Chedi of King TilokChedi of King Tilok
The temple was built by King Tilok during the late 15th century. The great Wiharn Jed Yod was modelled on the Mahabodhi Vihara, Bodh Gaya India, and the Bodhi Tree nearby is said to have come from the tree, also in Bodh Gaya, under which The Buddha achieved illumination. The well preserved Chedi, shown to the right, contains the ashes of King Tilok himself.

The walls of the Wiharn were decorated with beautiful stucco reliefs, depicting celestial beings; some of the reliefs are still in pretty good conditon, others much damaged during long wars with Burma, by the end of which, in the late 18th century, Lan Na was exhausted and depopulated, Wat Jed Yod and Chiang Mai itself were abandoned for some 20 years.

Wat Potharam Maha Wiharn is important in the history of Buddhism in that the highly significant 8th World Buddhist Council was held there in 1477.

Wat Chedi Luang

Wat Chedi Luang is a large temple complex situated on Phra Pok Klao Road. Its most noteworthy feature is the enormous central chedi, measuring 60 metres at the base, one time home of the Emerald Buddha (now in Wat Phra Kaeo, Bangkok).

The Great Chedi, Wat Chedi LuangThe Great Chedi, Wat Chedi Luang

According to the The Chiang Mai Chronicle, construction of the great Chedi began under King Saen Meung Ma in 1391 C.E. Because of the scale of the work and the death of the king in 1401, the structure was not completed until the reign of King Tilokaraja in 1454. Originally reaching a height of almost 90 meters, the building was decapitated by an earthquake in 1545. Again, according to The Chiang Mai Chronicle, the Chedi of Wat Phra Singh, and 9 other chedis were destroyed in the same earthquake.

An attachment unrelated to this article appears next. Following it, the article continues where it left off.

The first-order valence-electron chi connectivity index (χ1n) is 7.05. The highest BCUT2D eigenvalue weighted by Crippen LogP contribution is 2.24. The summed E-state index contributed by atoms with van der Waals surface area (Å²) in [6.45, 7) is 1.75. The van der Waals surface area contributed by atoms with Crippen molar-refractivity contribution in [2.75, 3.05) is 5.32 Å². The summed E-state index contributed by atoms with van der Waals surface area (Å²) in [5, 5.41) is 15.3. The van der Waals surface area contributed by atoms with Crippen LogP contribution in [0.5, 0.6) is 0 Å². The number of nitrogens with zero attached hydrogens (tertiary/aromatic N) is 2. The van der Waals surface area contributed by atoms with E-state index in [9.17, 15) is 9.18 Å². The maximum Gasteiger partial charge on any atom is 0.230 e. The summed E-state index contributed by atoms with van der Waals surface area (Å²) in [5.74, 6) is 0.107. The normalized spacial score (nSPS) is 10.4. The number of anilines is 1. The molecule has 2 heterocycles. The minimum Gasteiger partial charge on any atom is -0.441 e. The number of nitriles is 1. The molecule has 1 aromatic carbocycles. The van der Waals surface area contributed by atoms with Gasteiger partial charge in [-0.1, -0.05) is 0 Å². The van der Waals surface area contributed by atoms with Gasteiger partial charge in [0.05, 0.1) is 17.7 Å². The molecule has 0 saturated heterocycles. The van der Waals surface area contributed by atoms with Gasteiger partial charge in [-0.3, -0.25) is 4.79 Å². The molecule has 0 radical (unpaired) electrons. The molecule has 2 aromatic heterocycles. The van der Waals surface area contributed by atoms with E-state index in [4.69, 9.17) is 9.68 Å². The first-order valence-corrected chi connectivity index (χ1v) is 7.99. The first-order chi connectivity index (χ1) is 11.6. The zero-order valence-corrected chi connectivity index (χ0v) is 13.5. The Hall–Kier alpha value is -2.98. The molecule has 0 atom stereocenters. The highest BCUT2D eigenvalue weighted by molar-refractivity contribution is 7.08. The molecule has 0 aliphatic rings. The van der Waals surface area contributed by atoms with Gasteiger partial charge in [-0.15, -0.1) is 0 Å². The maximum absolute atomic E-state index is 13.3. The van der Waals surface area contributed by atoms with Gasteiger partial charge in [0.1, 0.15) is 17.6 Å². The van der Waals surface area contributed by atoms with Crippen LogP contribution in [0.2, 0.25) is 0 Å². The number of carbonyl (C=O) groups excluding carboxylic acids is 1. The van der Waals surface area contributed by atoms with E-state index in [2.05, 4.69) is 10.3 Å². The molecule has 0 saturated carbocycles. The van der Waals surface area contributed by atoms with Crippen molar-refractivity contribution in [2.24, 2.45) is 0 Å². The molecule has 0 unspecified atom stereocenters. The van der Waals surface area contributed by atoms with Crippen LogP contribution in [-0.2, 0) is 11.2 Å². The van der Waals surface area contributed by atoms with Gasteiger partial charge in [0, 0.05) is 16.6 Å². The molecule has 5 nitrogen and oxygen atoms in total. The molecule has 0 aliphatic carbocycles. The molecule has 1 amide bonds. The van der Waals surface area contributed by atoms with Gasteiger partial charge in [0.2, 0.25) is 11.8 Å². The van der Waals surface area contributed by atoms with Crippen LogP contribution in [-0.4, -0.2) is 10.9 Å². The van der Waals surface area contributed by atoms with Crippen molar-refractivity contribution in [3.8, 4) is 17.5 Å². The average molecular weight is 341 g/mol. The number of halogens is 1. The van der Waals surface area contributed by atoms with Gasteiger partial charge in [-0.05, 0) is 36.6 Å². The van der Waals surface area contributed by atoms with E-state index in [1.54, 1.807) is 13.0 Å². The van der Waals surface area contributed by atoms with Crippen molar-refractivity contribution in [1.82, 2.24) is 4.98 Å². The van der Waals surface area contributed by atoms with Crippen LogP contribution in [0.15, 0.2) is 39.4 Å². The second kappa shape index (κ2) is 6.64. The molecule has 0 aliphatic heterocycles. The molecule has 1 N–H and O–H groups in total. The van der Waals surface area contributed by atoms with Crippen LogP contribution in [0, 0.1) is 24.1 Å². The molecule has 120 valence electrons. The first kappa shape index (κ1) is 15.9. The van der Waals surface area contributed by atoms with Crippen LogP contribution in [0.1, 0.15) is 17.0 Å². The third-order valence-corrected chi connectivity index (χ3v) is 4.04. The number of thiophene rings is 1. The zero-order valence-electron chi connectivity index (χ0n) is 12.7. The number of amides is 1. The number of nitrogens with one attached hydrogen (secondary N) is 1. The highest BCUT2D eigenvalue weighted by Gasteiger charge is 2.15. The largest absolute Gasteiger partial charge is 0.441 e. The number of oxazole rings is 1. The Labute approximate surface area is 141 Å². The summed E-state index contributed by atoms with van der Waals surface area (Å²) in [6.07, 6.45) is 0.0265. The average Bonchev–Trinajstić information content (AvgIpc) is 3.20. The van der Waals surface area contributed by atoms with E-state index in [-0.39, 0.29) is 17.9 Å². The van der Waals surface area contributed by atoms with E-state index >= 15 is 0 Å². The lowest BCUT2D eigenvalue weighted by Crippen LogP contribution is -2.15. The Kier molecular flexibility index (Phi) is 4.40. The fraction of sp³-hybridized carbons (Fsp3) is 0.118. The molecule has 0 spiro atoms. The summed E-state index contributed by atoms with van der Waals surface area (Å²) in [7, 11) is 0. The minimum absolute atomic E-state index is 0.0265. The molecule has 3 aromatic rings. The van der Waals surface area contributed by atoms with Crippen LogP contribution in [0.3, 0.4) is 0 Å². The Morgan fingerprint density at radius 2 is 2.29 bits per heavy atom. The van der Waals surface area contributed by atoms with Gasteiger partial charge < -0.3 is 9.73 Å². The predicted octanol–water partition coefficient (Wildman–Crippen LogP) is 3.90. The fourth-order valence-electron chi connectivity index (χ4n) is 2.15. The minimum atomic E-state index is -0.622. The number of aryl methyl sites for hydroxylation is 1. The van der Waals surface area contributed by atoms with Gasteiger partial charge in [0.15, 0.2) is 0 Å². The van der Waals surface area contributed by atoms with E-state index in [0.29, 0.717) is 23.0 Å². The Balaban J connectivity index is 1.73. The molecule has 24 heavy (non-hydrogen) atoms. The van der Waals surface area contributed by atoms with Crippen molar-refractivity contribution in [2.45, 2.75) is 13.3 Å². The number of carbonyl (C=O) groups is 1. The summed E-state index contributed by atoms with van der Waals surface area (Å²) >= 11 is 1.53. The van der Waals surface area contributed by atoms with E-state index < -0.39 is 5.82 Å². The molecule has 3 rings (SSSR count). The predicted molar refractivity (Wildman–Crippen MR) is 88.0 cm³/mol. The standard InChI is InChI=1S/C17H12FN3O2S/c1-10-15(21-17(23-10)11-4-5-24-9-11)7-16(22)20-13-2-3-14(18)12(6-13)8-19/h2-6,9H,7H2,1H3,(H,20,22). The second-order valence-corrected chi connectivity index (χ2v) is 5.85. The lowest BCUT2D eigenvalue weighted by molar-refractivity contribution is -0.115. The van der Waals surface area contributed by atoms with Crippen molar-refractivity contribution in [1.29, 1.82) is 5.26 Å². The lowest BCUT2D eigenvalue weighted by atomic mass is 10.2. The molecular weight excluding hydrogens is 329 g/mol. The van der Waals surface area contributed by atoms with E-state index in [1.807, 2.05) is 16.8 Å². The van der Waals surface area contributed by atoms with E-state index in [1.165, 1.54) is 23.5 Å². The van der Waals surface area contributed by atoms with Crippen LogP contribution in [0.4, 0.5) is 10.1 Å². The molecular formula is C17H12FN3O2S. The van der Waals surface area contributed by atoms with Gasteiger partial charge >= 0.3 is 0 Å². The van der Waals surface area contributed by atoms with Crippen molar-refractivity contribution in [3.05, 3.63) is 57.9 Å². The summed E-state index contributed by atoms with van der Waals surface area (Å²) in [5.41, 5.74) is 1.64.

In recent years there has been ongoing restoration work to the elephant balustrade at the second level of the pedestal, but the main tower is still a shadow of its former glory. On Google Earth, however, it remains the most eye-catching feature of central Chiang Mai.


In the western part of the temple grounds facing the ruins of the great Chedi is a Mondop sheltering a large reclining Buddha, and above the statue, somewhat ironically, a sentence thought to be the last words of the Buddha:

Brethren it is natural for all conditioned things to decay and cease. Be diligent in working for your own deliverance

Grand Wiharn

The Grand Wiharn, situated in front of the main gate houses an enormous standing Buddha figure, Phra Chao Attarot, which is believed to date back to the time of King Saen Meung Ma.

On the southern side of the compound, near the main gate, is the Chiang Mai city pillar, moved to its present location by King Kawila in 1800. The statues which surround this shrine are believed to house guardian spirits of the city.

Near the monks' quarters, to the north of the compound, is a small garden where visitors are invited to engage in English conversation with the monks.

Wat Bupharam

Naga Stairs, Wat BupharamNaga Stairs, Wat Bupharam